I was honored to receive my 50th honorary degree from Howard just a few years ago. Had it not been for affirmative action desegregating the historically white colleges and universities (HWCUs), I would quite likely have attended Howard as well. So professor Neal's generous suggestion is deeply flattering to me. But as he suspected, I am quite happy in my position at Harvard, and am especially excited to have been named just a few weeks ago as the founding director of Harvard's new Hutchins Center for African and African American Research.
However, I would love to be able to suggest a few names for the search committee to consider. And I would hope that the new president would include among her or his priorities the dramatic expansion of the university's current faculty and programs in both African American and African studies, and the bolstering of manuscript and archival holdings in its magnificent Moorland-Spingarn Research Center.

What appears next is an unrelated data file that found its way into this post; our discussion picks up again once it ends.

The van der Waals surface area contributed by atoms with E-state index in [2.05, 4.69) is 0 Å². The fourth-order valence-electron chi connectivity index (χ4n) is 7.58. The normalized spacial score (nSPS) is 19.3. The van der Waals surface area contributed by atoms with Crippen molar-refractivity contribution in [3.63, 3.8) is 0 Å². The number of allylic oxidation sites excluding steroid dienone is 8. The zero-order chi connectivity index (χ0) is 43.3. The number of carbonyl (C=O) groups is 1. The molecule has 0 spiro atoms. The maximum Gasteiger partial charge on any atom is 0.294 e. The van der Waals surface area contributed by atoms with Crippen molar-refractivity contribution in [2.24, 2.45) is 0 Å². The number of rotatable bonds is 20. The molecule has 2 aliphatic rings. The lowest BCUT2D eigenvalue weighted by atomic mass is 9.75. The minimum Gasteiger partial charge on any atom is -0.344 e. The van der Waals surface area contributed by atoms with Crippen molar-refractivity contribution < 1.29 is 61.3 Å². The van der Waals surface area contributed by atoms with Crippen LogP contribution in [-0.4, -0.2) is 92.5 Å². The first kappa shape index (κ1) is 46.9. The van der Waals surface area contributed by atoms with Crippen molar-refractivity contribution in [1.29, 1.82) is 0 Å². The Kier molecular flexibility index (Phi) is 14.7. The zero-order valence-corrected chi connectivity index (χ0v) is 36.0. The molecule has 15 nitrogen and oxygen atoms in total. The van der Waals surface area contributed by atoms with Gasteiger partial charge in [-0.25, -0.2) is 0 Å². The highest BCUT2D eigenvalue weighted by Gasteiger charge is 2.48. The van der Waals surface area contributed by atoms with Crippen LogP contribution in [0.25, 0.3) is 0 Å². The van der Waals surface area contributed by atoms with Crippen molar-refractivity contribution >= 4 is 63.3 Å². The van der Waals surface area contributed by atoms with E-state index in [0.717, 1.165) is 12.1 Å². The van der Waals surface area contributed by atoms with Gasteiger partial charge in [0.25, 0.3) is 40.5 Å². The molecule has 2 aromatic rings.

Mark Anthony Neal is the author of several books, including the recent Looking for Leroy: Illegible Black Masculinities, and is the host of the weekly video webcast Left of Black. He is a professor of African and African-American studies at Duke University and a fellow at the HipHop Archive and Research Institute at the Hutchins Center for African and African American Research at Harvard University.
Mark Anthony Neal is a professor of African and African-American studies at Duke University and a fellow at the Hiphop Archive and Research Institute at Harvard University’s Hutchins Center for African and African American Research. He is the author of several books, including Looking for Leroy: Illegible Black Masculinities. Follow him on Twitter.